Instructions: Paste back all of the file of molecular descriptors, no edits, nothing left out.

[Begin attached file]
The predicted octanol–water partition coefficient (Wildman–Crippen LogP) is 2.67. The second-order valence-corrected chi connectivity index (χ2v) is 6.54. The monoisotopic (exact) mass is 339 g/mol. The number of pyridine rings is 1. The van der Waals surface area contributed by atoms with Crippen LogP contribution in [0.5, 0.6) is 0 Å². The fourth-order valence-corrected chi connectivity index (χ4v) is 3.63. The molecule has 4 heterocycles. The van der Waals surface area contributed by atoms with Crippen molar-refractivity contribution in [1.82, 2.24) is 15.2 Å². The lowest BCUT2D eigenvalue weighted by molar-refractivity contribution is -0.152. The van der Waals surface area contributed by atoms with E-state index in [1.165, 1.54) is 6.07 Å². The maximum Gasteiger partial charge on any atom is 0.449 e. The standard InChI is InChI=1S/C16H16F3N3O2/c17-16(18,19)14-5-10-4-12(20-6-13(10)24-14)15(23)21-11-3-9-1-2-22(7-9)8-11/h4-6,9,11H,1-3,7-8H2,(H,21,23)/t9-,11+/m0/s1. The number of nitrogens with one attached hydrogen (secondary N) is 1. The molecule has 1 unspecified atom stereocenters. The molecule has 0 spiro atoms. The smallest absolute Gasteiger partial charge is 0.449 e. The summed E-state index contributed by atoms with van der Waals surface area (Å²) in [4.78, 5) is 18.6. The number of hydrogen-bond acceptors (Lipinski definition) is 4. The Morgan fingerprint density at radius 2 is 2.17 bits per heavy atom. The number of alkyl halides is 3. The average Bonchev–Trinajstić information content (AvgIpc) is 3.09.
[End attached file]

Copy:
The predicted octanol–water partition coefficient (Wildman–Crippen LogP) is 2.67. The second-order valence-corrected chi connectivity index (χ2v) is 6.54. The monoisotopic (exact) mass is 339 g/mol. The number of pyridine rings is 1. The van der Waals surface area contributed by atoms with Crippen LogP contribution in [0.5, 0.6) is 0 Å². The fourth-order valence-corrected chi connectivity index (χ4v) is 3.63. The molecule has 4 heterocycles. The van der Waals surface area contributed by atoms with Crippen molar-refractivity contribution in [1.82, 2.24) is 15.2 Å². The lowest BCUT2D eigenvalue weighted by molar-refractivity contribution is -0.152. The van der Waals surface area contributed by atoms with E-state index in [1.165, 1.54) is 6.07 Å². The maximum Gasteiger partial charge on any atom is 0.449 e. The standard InChI is InChI=1S/C16H16F3N3O2/c17-16(18,19)14-5-10-4-12(20-6-13(10)24-14)15(23)21-11-3-9-1-2-22(7-9)8-11/h4-6,9,11H,1-3,7-8H2,(H,21,23)/t9-,11+/m0/s1. The number of nitrogens with one attached hydrogen (secondary N) is 1. The molecule has 1 unspecified atom stereocenters. The molecule has 0 spiro atoms. The smallest absolute Gasteiger partial charge is 0.449 e. The summed E-state index contributed by atoms with van der Waals surface area (Å²) in [4.78, 5) is 18.6. The number of hydrogen-bond acceptors (Lipinski definition) is 4. The Morgan fingerprint density at radius 2 is 2.17 bits per heavy atom. The number of alkyl halides is 3. The average Bonchev–Trinajstić information content (AvgIpc) is 3.09.